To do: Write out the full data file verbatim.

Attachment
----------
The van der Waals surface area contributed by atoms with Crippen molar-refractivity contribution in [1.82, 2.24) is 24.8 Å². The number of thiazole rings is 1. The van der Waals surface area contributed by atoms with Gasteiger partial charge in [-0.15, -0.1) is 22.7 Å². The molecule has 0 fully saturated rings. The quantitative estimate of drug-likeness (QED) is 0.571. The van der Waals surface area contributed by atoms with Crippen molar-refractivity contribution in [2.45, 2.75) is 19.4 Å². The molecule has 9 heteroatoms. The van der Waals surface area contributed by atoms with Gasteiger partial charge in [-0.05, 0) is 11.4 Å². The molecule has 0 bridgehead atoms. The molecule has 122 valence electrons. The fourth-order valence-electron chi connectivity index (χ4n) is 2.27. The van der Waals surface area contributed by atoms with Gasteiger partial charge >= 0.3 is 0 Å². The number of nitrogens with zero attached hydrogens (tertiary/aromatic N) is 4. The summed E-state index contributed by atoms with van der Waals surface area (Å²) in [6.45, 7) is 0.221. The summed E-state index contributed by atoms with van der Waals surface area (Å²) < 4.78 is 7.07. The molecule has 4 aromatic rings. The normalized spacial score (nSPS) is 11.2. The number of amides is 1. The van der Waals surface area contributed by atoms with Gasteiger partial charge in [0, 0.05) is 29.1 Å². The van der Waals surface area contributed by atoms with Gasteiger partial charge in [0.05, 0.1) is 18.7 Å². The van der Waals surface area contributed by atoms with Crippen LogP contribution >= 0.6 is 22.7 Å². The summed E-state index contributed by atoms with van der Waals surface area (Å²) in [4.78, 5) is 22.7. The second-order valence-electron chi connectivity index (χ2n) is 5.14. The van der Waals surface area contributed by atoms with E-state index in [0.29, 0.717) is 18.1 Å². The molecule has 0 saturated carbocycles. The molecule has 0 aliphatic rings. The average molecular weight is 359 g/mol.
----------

The van der Waals surface area contributed by atoms with Crippen molar-refractivity contribution in [1.82, 2.24) is 24.8 Å². The number of thiazole rings is 1. The van der Waals surface area contributed by atoms with Gasteiger partial charge in [-0.15, -0.1) is 22.7 Å². The molecule has 0 fully saturated rings. The quantitative estimate of drug-likeness (QED) is 0.571. The van der Waals surface area contributed by atoms with Crippen molar-refractivity contribution in [2.45, 2.75) is 19.4 Å². The molecule has 9 heteroatoms. The van der Waals surface area contributed by atoms with Gasteiger partial charge in [-0.05, 0) is 11.4 Å². The molecule has 0 bridgehead atoms. The molecule has 122 valence electrons. The fourth-order valence-electron chi connectivity index (χ4n) is 2.27. The van der Waals surface area contributed by atoms with Gasteiger partial charge >= 0.3 is 0 Å². The number of nitrogens with zero attached hydrogens (tertiary/aromatic N) is 4. The summed E-state index contributed by atoms with van der Waals surface area (Å²) in [6.45, 7) is 0.221. The summed E-state index contributed by atoms with van der Waals surface area (Å²) < 4.78 is 7.07. The molecule has 4 aromatic rings. The normalized spacial score (nSPS) is 11.2. The number of amides is 1. The van der Waals surface area contributed by atoms with Gasteiger partial charge in [0, 0.05) is 29.1 Å². The van der Waals surface area contributed by atoms with Gasteiger partial charge in [0.05, 0.1) is 18.7 Å². The van der Waals surface area contributed by atoms with Crippen LogP contribution >= 0.6 is 22.7 Å². The summed E-state index contributed by atoms with van der Waals surface area (Å²) in [4.78, 5) is 22.7. The second-order valence-electron chi connectivity index (χ2n) is 5.14. The van der Waals surface area contributed by atoms with E-state index in [0.29, 0.717) is 18.1 Å². The molecule has 0 saturated carbocycles. The molecule has 0 aliphatic rings. The average molecular weight is 359 g/mol.